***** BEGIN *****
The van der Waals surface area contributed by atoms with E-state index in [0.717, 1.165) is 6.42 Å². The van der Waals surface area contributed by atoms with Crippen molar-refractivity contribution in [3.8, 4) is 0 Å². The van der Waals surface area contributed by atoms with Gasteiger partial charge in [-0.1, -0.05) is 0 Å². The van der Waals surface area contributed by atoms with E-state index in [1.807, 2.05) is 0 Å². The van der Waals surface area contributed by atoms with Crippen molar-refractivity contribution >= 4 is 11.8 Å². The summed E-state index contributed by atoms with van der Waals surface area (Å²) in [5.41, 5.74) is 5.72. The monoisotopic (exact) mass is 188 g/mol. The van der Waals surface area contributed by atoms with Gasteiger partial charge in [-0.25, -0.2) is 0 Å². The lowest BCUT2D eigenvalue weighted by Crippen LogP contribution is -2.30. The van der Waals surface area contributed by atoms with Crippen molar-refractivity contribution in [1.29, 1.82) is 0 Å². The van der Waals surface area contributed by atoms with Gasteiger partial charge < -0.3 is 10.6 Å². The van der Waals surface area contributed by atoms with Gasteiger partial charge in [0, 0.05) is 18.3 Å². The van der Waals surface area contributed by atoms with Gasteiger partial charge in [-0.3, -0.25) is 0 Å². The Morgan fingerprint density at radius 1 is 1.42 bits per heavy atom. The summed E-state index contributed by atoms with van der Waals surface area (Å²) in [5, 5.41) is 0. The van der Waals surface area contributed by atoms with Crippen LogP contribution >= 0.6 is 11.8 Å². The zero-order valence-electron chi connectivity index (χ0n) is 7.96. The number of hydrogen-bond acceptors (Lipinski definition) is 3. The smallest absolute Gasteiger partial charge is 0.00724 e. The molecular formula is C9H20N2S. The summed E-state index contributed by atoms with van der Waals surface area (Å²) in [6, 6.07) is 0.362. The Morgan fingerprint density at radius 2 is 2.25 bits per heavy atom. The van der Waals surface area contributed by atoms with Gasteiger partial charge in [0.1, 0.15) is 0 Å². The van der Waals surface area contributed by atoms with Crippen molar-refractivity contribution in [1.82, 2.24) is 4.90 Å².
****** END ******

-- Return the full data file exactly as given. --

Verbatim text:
The van der Waals surface area contributed by atoms with E-state index in [0.717, 1.165) is 6.42 Å². The van der Waals surface area contributed by atoms with Crippen molar-refractivity contribution in [3.8, 4) is 0 Å². The van der Waals surface area contributed by atoms with Gasteiger partial charge in [-0.1, -0.05) is 0 Å². The van der Waals surface area contributed by atoms with E-state index in [1.807, 2.05) is 0 Å². The van der Waals surface area contributed by atoms with Crippen molar-refractivity contribution >= 4 is 11.8 Å². The summed E-state index contributed by atoms with van der Waals surface area (Å²) in [5.41, 5.74) is 5.72. The monoisotopic (exact) mass is 188 g/mol. The van der Waals surface area contributed by atoms with Gasteiger partial charge in [-0.25, -0.2) is 0 Å². The lowest BCUT2D eigenvalue weighted by Crippen LogP contribution is -2.30. The van der Waals surface area contributed by atoms with Crippen molar-refractivity contribution in [1.29, 1.82) is 0 Å². The van der Waals surface area contributed by atoms with Gasteiger partial charge < -0.3 is 10.6 Å². The van der Waals surface area contributed by atoms with Gasteiger partial charge in [0, 0.05) is 18.3 Å². The van der Waals surface area contributed by atoms with Gasteiger partial charge in [-0.3, -0.25) is 0 Å². The Morgan fingerprint density at radius 1 is 1.42 bits per heavy atom. The summed E-state index contributed by atoms with van der Waals surface area (Å²) in [5, 5.41) is 0. The van der Waals surface area contributed by atoms with Crippen LogP contribution >= 0.6 is 11.8 Å². The zero-order valence-electron chi connectivity index (χ0n) is 7.96. The number of hydrogen-bond acceptors (Lipinski definition) is 3. The smallest absolute Gasteiger partial charge is 0.00724 e. The molecular formula is C9H20N2S. The summed E-state index contributed by atoms with van der Waals surface area (Å²) in [6, 6.07) is 0.362. The Morgan fingerprint density at radius 2 is 2.25 bits per heavy atom. The van der Waals surface area contributed by atoms with Gasteiger partial charge in [0.1, 0.15) is 0 Å². The van der Waals surface area contributed by atoms with Crippen molar-refractivity contribution in [1.82, 2.24) is 4.90 Å².